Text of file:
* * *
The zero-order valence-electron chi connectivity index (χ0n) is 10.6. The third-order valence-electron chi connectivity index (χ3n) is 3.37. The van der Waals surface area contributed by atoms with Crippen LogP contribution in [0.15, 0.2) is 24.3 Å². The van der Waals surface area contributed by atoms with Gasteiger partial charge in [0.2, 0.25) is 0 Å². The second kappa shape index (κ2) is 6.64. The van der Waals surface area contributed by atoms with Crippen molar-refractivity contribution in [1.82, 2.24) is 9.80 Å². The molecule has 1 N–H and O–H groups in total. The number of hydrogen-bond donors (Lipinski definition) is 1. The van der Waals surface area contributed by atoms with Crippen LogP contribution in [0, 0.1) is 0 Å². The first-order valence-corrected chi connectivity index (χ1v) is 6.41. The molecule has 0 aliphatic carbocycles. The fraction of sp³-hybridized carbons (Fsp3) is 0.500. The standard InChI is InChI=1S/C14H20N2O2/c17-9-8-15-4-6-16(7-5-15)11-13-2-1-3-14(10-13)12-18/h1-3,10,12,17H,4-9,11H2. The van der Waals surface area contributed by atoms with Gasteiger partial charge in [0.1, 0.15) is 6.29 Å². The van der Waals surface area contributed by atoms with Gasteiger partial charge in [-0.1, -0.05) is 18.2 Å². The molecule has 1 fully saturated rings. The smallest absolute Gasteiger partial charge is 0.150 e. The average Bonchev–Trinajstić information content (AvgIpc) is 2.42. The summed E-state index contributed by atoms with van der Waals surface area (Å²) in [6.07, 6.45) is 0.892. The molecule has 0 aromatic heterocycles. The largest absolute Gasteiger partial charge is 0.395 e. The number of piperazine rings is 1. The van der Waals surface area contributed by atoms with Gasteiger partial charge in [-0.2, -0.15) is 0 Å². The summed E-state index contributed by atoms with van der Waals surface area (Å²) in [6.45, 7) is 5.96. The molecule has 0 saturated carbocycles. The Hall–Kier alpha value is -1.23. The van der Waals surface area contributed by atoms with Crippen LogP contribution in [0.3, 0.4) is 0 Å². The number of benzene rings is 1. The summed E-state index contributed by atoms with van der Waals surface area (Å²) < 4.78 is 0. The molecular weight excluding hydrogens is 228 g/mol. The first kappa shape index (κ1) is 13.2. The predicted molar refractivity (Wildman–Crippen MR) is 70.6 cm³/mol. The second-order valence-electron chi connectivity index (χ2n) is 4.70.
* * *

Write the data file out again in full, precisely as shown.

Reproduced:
The zero-order valence-electron chi connectivity index (χ0n) is 10.6. The third-order valence-electron chi connectivity index (χ3n) is 3.37. The van der Waals surface area contributed by atoms with Crippen LogP contribution in [0.15, 0.2) is 24.3 Å². The van der Waals surface area contributed by atoms with Gasteiger partial charge in [0.2, 0.25) is 0 Å². The second kappa shape index (κ2) is 6.64. The van der Waals surface area contributed by atoms with Crippen molar-refractivity contribution in [1.82, 2.24) is 9.80 Å². The molecule has 1 N–H and O–H groups in total. The number of hydrogen-bond donors (Lipinski definition) is 1. The van der Waals surface area contributed by atoms with Crippen LogP contribution in [0, 0.1) is 0 Å². The first-order valence-corrected chi connectivity index (χ1v) is 6.41. The molecule has 0 aliphatic carbocycles. The fraction of sp³-hybridized carbons (Fsp3) is 0.500. The standard InChI is InChI=1S/C14H20N2O2/c17-9-8-15-4-6-16(7-5-15)11-13-2-1-3-14(10-13)12-18/h1-3,10,12,17H,4-9,11H2. The van der Waals surface area contributed by atoms with Gasteiger partial charge in [0.1, 0.15) is 6.29 Å². The van der Waals surface area contributed by atoms with Gasteiger partial charge in [-0.1, -0.05) is 18.2 Å². The molecule has 1 fully saturated rings. The smallest absolute Gasteiger partial charge is 0.150 e. The average Bonchev–Trinajstić information content (AvgIpc) is 2.42. The summed E-state index contributed by atoms with van der Waals surface area (Å²) in [6.07, 6.45) is 0.892. The molecule has 0 aromatic heterocycles. The largest absolute Gasteiger partial charge is 0.395 e. The number of piperazine rings is 1. The van der Waals surface area contributed by atoms with Gasteiger partial charge in [-0.2, -0.15) is 0 Å². The summed E-state index contributed by atoms with van der Waals surface area (Å²) in [6.45, 7) is 5.96. The molecule has 0 saturated carbocycles. The Hall–Kier alpha value is -1.23. The van der Waals surface area contributed by atoms with Crippen LogP contribution in [0.3, 0.4) is 0 Å². The number of benzene rings is 1. The summed E-state index contributed by atoms with van der Waals surface area (Å²) < 4.78 is 0. The molecular weight excluding hydrogens is 228 g/mol. The first kappa shape index (κ1) is 13.2. The predicted molar refractivity (Wildman–Crippen MR) is 70.6 cm³/mol. The second-order valence-electron chi connectivity index (χ2n) is 4.70.